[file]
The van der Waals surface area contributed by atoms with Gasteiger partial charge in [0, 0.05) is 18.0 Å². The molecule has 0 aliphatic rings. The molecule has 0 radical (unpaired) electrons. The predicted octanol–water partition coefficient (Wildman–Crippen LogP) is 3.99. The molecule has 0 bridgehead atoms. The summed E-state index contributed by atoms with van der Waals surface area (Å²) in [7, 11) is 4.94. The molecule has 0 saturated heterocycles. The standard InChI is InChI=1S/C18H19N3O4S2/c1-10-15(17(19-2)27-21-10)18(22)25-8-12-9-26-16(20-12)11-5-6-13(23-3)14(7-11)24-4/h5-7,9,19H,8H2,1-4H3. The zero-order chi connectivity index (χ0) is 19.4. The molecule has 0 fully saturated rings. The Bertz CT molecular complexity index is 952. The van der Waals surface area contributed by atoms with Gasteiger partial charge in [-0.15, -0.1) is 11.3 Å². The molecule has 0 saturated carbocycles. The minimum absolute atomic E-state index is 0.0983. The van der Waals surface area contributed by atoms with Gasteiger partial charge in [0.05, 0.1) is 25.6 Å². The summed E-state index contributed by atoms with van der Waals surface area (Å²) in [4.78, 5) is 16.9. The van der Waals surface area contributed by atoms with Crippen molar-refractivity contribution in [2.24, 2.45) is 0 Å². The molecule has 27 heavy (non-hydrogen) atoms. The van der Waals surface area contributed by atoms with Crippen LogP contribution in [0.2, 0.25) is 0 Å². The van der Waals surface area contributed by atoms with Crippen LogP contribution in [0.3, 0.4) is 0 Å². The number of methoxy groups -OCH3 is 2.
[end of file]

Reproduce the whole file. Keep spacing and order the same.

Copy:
The van der Waals surface area contributed by atoms with Gasteiger partial charge in [0, 0.05) is 18.0 Å². The molecule has 0 aliphatic rings. The molecule has 0 radical (unpaired) electrons. The predicted octanol–water partition coefficient (Wildman–Crippen LogP) is 3.99. The molecule has 0 bridgehead atoms. The summed E-state index contributed by atoms with van der Waals surface area (Å²) in [7, 11) is 4.94. The molecule has 0 saturated heterocycles. The standard InChI is InChI=1S/C18H19N3O4S2/c1-10-15(17(19-2)27-21-10)18(22)25-8-12-9-26-16(20-12)11-5-6-13(23-3)14(7-11)24-4/h5-7,9,19H,8H2,1-4H3. The zero-order chi connectivity index (χ0) is 19.4. The molecule has 0 fully saturated rings. The Bertz CT molecular complexity index is 952. The van der Waals surface area contributed by atoms with Gasteiger partial charge in [-0.15, -0.1) is 11.3 Å². The molecule has 0 saturated carbocycles. The minimum absolute atomic E-state index is 0.0983. The van der Waals surface area contributed by atoms with Gasteiger partial charge in [0.05, 0.1) is 25.6 Å². The summed E-state index contributed by atoms with van der Waals surface area (Å²) in [4.78, 5) is 16.9. The van der Waals surface area contributed by atoms with Crippen molar-refractivity contribution in [2.24, 2.45) is 0 Å². The molecule has 27 heavy (non-hydrogen) atoms. The van der Waals surface area contributed by atoms with Crippen LogP contribution in [0.2, 0.25) is 0 Å². The van der Waals surface area contributed by atoms with Crippen LogP contribution in [0.3, 0.4) is 0 Å². The number of methoxy groups -OCH3 is 2.